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Tecware Phantom 96 review: A TKL keyboard with a numpad

By Koh Wanzi - 9 Mar 2020
Launch SRP: S$79

Tecware Phantom 96 review: A TKL keyboard with a numpad

Tecware Phantom 96

Get the best of both worlds

The tenkeyless keyboard is probably among the most popular keyboard form factors today. It lets you retain most of the keyboard's core functionality, like the function keys, arrows, and home cluster, while providing a more compact and ergonomic design.

Its smaller size is easier to centre, and it also leaves more space for your mouse and reduces strain on your shoulders when you've got one hand on the mouse. Put simply, it's better for your posture, a pretty big plus point when most of us spend hours each day glued to our screens.

That aside, I get that some people may still need a dedicated number pad. A 96-key keyboard could provide a middle-of-the-road option for someone who wants the best of both worlds, offering a number pad on a keyboard barely larger than a standard tenkeyless model. It's an effective and elegant solution, provided you don't also need a dedicated home cluster all the time.

Tecware Phantom 96

The Tecware Phantom 96 is one such keyboard, and the home cluster is actually bound as a secondary layer to some of the number keys. 96-key models also still aren't that common yet, and the Phantom 96 may be one of the most accessible ones around. And in true Tecware fashion, it's very attractively priced as well, costing just S$79.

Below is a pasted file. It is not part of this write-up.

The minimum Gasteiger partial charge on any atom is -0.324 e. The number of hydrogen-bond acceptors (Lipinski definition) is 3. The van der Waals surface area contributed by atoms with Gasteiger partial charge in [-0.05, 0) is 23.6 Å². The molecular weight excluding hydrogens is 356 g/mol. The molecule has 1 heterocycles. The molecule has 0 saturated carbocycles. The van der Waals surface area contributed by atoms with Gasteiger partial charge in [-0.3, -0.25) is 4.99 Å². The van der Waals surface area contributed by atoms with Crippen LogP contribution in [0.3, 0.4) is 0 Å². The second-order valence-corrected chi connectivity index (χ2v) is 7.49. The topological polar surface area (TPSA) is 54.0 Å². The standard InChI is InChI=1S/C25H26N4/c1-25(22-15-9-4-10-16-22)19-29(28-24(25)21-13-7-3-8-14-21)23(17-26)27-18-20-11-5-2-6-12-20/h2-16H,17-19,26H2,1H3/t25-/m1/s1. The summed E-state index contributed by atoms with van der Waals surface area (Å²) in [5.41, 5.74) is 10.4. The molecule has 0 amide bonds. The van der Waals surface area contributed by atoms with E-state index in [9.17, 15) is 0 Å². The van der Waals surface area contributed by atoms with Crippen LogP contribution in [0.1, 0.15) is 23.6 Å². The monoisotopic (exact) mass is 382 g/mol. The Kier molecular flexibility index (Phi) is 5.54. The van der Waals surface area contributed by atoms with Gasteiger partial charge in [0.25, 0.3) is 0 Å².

Like other Tecware keyboards I've reviewed, such as the Phantom Elite, the Phantom 96 does a good job of packing a ton of features into a rather affordable package. This includes per-key RGB lighting customisations, doubleshot ABS keycaps, and a detachable braided USB-C cable.

My review unit comes equipped with Outemu Red dustproof switches, which are linear switches with an actuation force of 50g. Like their Cherry MX counterparts, they also have a 2mm actuation distance and total travel distance of 4mm. These being so-called dustproof switches, the familiar cross stem is enclosed by walls as well, not unlike Kailh Box switches or Razer's own Green, Orange, and Yellow switches.

Tecware Phantom 96

Tecware Phantom 96

The Outemu Reds are reasonably enjoyable to type on, but they are far from the smoothest linears that I've tried. Still, it's not as if they're awfully scratchy either, and I can't really complain given the price. There is some switch wobble, but it's nothing excessive and you probably won't even notice it if you're not looking for it. The stabilisers do feel like OEM units however, and there's a slightly mushy feel to them when bottoming out that you don't get on the regular keys.

I'd also have liked to see PBT keycaps used here, although that may be too much to ask at this price point. You'll have to make do with doubleshot ABS here, and at least the legends won't fade since they're comprised of a second piece of plastic. However, ABS will still pick up some shine over time, and PBT is far more durable in this regard.

That aside, I'm also not a fan of the font used here, and there are oddly placed gaps in the lettering that make some of the secondary symbols look kind of distorted. For example, the hash symbol doesn't even really look like a hash anymore, and there's an odd break in the loop of the "@" sign that just makes it seem like there was some sort of error in the printing. The same goes for the "&" and "%" symbols too, and I think Tecware could have just gone for a plainer looking font with solid lines.